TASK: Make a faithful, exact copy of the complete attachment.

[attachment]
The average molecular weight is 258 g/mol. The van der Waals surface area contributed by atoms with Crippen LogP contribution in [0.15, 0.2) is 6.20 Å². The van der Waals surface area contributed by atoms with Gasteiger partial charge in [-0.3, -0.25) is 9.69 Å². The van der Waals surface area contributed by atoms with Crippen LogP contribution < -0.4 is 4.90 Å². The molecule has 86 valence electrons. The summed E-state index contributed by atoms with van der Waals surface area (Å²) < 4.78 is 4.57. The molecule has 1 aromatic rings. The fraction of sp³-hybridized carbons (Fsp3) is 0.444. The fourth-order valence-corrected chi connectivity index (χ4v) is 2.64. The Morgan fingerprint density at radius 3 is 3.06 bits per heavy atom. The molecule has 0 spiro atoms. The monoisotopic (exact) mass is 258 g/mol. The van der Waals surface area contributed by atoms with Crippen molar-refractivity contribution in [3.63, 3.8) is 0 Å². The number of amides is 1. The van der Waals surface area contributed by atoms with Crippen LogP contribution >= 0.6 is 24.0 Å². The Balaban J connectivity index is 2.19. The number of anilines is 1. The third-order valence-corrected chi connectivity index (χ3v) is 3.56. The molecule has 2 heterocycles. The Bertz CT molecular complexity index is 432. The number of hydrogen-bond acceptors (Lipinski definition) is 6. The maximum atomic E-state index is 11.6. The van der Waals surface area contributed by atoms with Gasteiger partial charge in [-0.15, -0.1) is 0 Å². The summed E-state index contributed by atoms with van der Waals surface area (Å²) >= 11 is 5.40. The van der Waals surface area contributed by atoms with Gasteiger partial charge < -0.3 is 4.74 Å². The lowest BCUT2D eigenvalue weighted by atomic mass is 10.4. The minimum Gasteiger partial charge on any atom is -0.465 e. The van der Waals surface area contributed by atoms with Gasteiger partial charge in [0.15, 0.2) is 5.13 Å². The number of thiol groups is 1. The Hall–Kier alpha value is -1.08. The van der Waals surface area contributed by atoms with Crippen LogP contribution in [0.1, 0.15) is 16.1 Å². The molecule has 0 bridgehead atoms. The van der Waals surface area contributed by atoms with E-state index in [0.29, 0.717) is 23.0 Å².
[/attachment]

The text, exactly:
The average molecular weight is 258 g/mol. The van der Waals surface area contributed by atoms with Crippen LogP contribution in [0.15, 0.2) is 6.20 Å². The van der Waals surface area contributed by atoms with Gasteiger partial charge in [-0.3, -0.25) is 9.69 Å². The van der Waals surface area contributed by atoms with Crippen LogP contribution < -0.4 is 4.90 Å². The molecule has 86 valence electrons. The summed E-state index contributed by atoms with van der Waals surface area (Å²) < 4.78 is 4.57. The molecule has 1 aromatic rings. The fraction of sp³-hybridized carbons (Fsp3) is 0.444. The fourth-order valence-corrected chi connectivity index (χ4v) is 2.64. The Morgan fingerprint density at radius 3 is 3.06 bits per heavy atom. The molecule has 0 spiro atoms. The monoisotopic (exact) mass is 258 g/mol. The van der Waals surface area contributed by atoms with Crippen molar-refractivity contribution in [3.63, 3.8) is 0 Å². The number of amides is 1. The van der Waals surface area contributed by atoms with Crippen LogP contribution >= 0.6 is 24.0 Å². The Balaban J connectivity index is 2.19. The number of anilines is 1. The third-order valence-corrected chi connectivity index (χ3v) is 3.56. The molecule has 2 heterocycles. The Bertz CT molecular complexity index is 432. The number of hydrogen-bond acceptors (Lipinski definition) is 6. The maximum atomic E-state index is 11.6. The van der Waals surface area contributed by atoms with Gasteiger partial charge in [-0.15, -0.1) is 0 Å². The summed E-state index contributed by atoms with van der Waals surface area (Å²) >= 11 is 5.40. The van der Waals surface area contributed by atoms with Gasteiger partial charge < -0.3 is 4.74 Å². The lowest BCUT2D eigenvalue weighted by atomic mass is 10.4. The minimum Gasteiger partial charge on any atom is -0.465 e. The van der Waals surface area contributed by atoms with Gasteiger partial charge in [0.15, 0.2) is 5.13 Å². The number of thiol groups is 1. The Hall–Kier alpha value is -1.08. The van der Waals surface area contributed by atoms with Crippen LogP contribution in [0.1, 0.15) is 16.1 Å². The molecule has 0 bridgehead atoms. The van der Waals surface area contributed by atoms with E-state index in [0.29, 0.717) is 23.0 Å².